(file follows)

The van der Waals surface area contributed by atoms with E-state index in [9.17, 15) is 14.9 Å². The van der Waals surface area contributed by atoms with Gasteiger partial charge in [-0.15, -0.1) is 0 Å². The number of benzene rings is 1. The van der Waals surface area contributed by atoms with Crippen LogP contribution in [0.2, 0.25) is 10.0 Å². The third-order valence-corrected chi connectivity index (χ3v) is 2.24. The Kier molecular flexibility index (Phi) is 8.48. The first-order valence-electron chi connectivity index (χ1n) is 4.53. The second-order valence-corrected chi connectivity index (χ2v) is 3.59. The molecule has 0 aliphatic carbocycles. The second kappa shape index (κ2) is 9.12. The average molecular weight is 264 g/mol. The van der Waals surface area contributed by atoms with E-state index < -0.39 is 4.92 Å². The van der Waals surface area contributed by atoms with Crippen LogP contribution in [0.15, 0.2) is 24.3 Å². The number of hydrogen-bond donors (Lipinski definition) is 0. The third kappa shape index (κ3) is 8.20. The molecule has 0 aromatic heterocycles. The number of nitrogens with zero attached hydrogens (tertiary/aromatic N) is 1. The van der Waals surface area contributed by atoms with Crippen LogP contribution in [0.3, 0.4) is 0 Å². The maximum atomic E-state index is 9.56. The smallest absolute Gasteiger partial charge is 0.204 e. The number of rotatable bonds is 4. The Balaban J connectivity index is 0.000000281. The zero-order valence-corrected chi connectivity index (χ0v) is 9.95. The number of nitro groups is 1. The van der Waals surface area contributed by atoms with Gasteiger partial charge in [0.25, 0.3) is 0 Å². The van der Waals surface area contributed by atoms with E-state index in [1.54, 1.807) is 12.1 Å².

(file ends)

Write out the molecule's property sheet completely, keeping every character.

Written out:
The van der Waals surface area contributed by atoms with E-state index in [9.17, 15) is 14.9 Å². The van der Waals surface area contributed by atoms with Gasteiger partial charge in [-0.15, -0.1) is 0 Å². The number of benzene rings is 1. The van der Waals surface area contributed by atoms with Crippen LogP contribution in [0.2, 0.25) is 10.0 Å². The third-order valence-corrected chi connectivity index (χ3v) is 2.24. The Kier molecular flexibility index (Phi) is 8.48. The first-order valence-electron chi connectivity index (χ1n) is 4.53. The second-order valence-corrected chi connectivity index (χ2v) is 3.59. The molecule has 0 aliphatic carbocycles. The second kappa shape index (κ2) is 9.12. The average molecular weight is 264 g/mol. The van der Waals surface area contributed by atoms with E-state index < -0.39 is 4.92 Å². The van der Waals surface area contributed by atoms with Crippen LogP contribution in [0.15, 0.2) is 24.3 Å². The number of hydrogen-bond donors (Lipinski definition) is 0. The third kappa shape index (κ3) is 8.20. The molecule has 0 aromatic heterocycles. The number of nitrogens with zero attached hydrogens (tertiary/aromatic N) is 1. The van der Waals surface area contributed by atoms with Crippen LogP contribution in [0.3, 0.4) is 0 Å². The maximum atomic E-state index is 9.56. The smallest absolute Gasteiger partial charge is 0.204 e. The number of rotatable bonds is 4. The Balaban J connectivity index is 0.000000281. The zero-order valence-corrected chi connectivity index (χ0v) is 9.95. The number of nitro groups is 1. The van der Waals surface area contributed by atoms with Gasteiger partial charge in [0.25, 0.3) is 0 Å². The van der Waals surface area contributed by atoms with E-state index in [1.54, 1.807) is 12.1 Å².